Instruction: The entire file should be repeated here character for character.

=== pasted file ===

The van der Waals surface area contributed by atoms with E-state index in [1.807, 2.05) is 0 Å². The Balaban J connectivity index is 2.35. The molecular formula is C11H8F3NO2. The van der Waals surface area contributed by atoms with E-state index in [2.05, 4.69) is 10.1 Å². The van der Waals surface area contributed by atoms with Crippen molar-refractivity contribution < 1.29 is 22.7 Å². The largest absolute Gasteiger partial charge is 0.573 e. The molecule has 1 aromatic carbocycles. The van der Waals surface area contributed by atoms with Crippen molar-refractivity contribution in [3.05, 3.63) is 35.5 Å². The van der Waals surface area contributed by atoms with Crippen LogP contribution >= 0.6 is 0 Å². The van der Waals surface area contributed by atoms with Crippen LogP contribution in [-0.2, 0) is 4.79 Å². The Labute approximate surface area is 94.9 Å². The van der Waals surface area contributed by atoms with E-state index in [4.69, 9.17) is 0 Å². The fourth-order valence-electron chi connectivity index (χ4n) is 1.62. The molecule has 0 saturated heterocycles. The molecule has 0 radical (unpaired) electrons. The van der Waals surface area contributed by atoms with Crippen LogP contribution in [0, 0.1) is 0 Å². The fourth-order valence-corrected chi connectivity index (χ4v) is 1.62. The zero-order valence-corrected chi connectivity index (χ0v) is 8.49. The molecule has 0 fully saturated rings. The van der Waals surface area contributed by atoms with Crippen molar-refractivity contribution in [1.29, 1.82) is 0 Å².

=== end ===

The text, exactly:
The van der Waals surface area contributed by atoms with E-state index in [1.807, 2.05) is 0 Å². The Balaban J connectivity index is 2.35. The molecular formula is C11H8F3NO2. The van der Waals surface area contributed by atoms with E-state index in [2.05, 4.69) is 10.1 Å². The van der Waals surface area contributed by atoms with Crippen molar-refractivity contribution < 1.29 is 22.7 Å². The largest absolute Gasteiger partial charge is 0.573 e. The molecule has 1 aromatic carbocycles. The van der Waals surface area contributed by atoms with Crippen molar-refractivity contribution in [3.05, 3.63) is 35.5 Å². The van der Waals surface area contributed by atoms with Crippen LogP contribution >= 0.6 is 0 Å². The van der Waals surface area contributed by atoms with Crippen LogP contribution in [-0.2, 0) is 4.79 Å². The Labute approximate surface area is 94.9 Å². The van der Waals surface area contributed by atoms with E-state index in [4.69, 9.17) is 0 Å². The fourth-order valence-electron chi connectivity index (χ4n) is 1.62. The molecule has 0 saturated heterocycles. The molecule has 0 radical (unpaired) electrons. The van der Waals surface area contributed by atoms with Crippen LogP contribution in [0, 0.1) is 0 Å². The fourth-order valence-corrected chi connectivity index (χ4v) is 1.62. The zero-order valence-corrected chi connectivity index (χ0v) is 8.49. The molecule has 0 fully saturated rings. The van der Waals surface area contributed by atoms with Crippen molar-refractivity contribution in [1.29, 1.82) is 0 Å².